Ice, Death, Planets, Lungs, Mushrooms And Lava (Recycled Black Vinyl)
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THIS IS A PRE-ORDER ITEM AND WILL BE SHIPPED WITH ANY OTHER ITEMS PURCHASED ALONGSIDE IT FROM THE RELEASE DATE OF 18.11.2022
Things move fast in the Gizzverse, and before Stu Mackenzie and his bandmates had even completed work on their recent mammoth double album Omnium Gatherum, they’d started sketching out this next record. Their Omnium Gatherum single 'The Dripping Tap' had begun life as a handful of ideas and riffs that had arisen at pre-pandemic soundchecks and demos recorded through lockdown. For this new album, however, the group wouldn’t be bringing in any pre-written songs or ideas; instead, they planned to cook up all the music together in the studio, on the spot. “All we had prepared as we walked into the studio were these seven song titles,” says Mackenzie.
“I have a list on my phone of hundreds of possible song titles. I’ll never use most of them, but they’re words and phrases I feel could be digested into King Gizzard-world.” Mackenzie selected seven titles from his list that he felt “had a vibe,” and then attached a beats-per-minute value to each one. Each song would also follow one of the seven modes of the major scale: Ionian, Dorian, Phrygian, Lydian, Mixolydian, Aeolian and Locrian.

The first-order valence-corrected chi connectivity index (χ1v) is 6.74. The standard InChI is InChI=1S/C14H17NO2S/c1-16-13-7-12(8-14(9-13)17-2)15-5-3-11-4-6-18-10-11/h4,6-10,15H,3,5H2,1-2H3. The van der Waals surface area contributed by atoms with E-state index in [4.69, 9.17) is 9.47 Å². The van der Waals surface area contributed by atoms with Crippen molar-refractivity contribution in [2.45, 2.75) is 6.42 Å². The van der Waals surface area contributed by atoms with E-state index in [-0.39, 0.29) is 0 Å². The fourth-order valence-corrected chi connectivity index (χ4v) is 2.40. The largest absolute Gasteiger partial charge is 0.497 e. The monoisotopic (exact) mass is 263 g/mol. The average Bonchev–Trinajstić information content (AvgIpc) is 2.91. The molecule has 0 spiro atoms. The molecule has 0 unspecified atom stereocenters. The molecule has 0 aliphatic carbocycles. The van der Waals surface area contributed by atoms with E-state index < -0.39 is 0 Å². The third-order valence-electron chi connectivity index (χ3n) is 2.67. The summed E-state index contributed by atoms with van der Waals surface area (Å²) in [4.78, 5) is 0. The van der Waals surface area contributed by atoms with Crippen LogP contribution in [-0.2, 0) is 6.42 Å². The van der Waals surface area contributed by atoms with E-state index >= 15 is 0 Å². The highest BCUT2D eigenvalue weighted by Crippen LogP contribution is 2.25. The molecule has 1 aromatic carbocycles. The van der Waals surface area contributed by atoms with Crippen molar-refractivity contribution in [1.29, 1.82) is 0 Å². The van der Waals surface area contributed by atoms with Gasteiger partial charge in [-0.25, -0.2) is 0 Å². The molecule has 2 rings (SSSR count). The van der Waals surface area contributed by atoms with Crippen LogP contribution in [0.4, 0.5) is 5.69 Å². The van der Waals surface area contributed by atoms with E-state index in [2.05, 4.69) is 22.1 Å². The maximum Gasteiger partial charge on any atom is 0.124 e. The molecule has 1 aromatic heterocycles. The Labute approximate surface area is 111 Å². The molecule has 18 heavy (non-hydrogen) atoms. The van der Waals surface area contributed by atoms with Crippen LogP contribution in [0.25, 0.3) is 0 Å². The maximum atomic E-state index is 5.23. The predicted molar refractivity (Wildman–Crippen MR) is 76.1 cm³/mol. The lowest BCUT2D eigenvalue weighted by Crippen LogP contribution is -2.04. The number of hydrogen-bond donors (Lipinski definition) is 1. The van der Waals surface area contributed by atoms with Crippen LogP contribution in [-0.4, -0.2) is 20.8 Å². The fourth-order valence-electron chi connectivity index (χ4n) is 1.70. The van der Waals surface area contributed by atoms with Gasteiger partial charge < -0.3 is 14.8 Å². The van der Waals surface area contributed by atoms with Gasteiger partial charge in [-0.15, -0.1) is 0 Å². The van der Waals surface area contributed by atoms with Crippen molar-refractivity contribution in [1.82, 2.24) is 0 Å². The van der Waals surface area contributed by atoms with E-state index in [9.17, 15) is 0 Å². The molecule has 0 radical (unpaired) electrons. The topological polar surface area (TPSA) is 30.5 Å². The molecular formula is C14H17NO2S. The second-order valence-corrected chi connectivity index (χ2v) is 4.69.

Over seven days, the group recorded hours and hours of jams, dedicating a day to each mode and BPM. “Naturally, each day’s jams had a different flavor, because each day was in a different scale and a different BPM,” Mackenzie says. “We’d walk into the studio, set everything up, get a rough tempo going and just jam. No preconceived ideas at all, no concepts, no songs. We’d jam for maybe 45 minutes, and then all swap instruments and start again.”
The group ended each day with four-to-five hours of new jams in the can. Mackenzie auditioned those jams after the sessions were done, stitching them together into the songs that feature on the 21st studio album by King Gizzard & The Lizard Wizard, Ice, Death, Planets, Lungs, Mushrooms And Lava (the initials of the title, IDPLMAL, spell out a mnemonic for the modes). Having assembled full working instrumentals from these jams, Mackenzie and his bandmates began overdubbing flute, organ, percussion and extra guitar over the top. The lyrics, meanwhile, were a group effort. “We had an editable Google Sheet that we were all working on,” says Mackenzie. “Most of the guys in the band wrote a lot of the lyrics, and it was my job to arrange it all and piece it together.”
The result of this radical, experimental creative process is one of the densest, most unpredictable statements from a band whose work always rockets in from unexpected angles accompanied by a wealth of subtext and theorems. But you don’t even need even a passing understanding of those Ancient Greek musical modes to appreciate this adventurous new music.